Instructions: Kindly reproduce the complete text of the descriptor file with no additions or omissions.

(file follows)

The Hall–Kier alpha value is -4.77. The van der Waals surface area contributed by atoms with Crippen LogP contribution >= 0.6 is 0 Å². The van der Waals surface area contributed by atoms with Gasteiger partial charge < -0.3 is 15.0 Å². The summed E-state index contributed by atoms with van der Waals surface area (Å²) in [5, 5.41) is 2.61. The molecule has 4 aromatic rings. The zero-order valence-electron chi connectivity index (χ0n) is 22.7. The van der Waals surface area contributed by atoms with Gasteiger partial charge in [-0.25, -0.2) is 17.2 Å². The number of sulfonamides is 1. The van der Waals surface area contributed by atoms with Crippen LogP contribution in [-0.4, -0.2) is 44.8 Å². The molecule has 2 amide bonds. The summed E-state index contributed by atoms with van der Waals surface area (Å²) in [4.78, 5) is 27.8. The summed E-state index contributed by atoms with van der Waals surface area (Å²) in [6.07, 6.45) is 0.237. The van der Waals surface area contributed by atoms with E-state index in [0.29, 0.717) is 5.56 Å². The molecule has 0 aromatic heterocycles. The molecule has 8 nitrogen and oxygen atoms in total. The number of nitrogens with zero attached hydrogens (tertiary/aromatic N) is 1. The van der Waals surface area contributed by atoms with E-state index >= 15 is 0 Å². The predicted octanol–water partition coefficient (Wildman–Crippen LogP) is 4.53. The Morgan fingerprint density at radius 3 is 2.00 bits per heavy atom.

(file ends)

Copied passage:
The Hall–Kier alpha value is -4.77. The van der Waals surface area contributed by atoms with Crippen LogP contribution >= 0.6 is 0 Å². The van der Waals surface area contributed by atoms with Gasteiger partial charge < -0.3 is 15.0 Å². The summed E-state index contributed by atoms with van der Waals surface area (Å²) in [5, 5.41) is 2.61. The molecule has 4 aromatic rings. The zero-order valence-electron chi connectivity index (χ0n) is 22.7. The van der Waals surface area contributed by atoms with Gasteiger partial charge in [-0.25, -0.2) is 17.2 Å². The number of sulfonamides is 1. The van der Waals surface area contributed by atoms with Crippen LogP contribution in [-0.4, -0.2) is 44.8 Å². The molecule has 2 amide bonds. The summed E-state index contributed by atoms with van der Waals surface area (Å²) in [4.78, 5) is 27.8. The summed E-state index contributed by atoms with van der Waals surface area (Å²) in [6.07, 6.45) is 0.237. The van der Waals surface area contributed by atoms with E-state index in [0.29, 0.717) is 5.56 Å². The molecule has 0 aromatic heterocycles. The molecule has 8 nitrogen and oxygen atoms in total. The number of nitrogens with zero attached hydrogens (tertiary/aromatic N) is 1. The van der Waals surface area contributed by atoms with E-state index >= 15 is 0 Å². The predicted octanol–water partition coefficient (Wildman–Crippen LogP) is 4.53. The Morgan fingerprint density at radius 3 is 2.00 bits per heavy atom.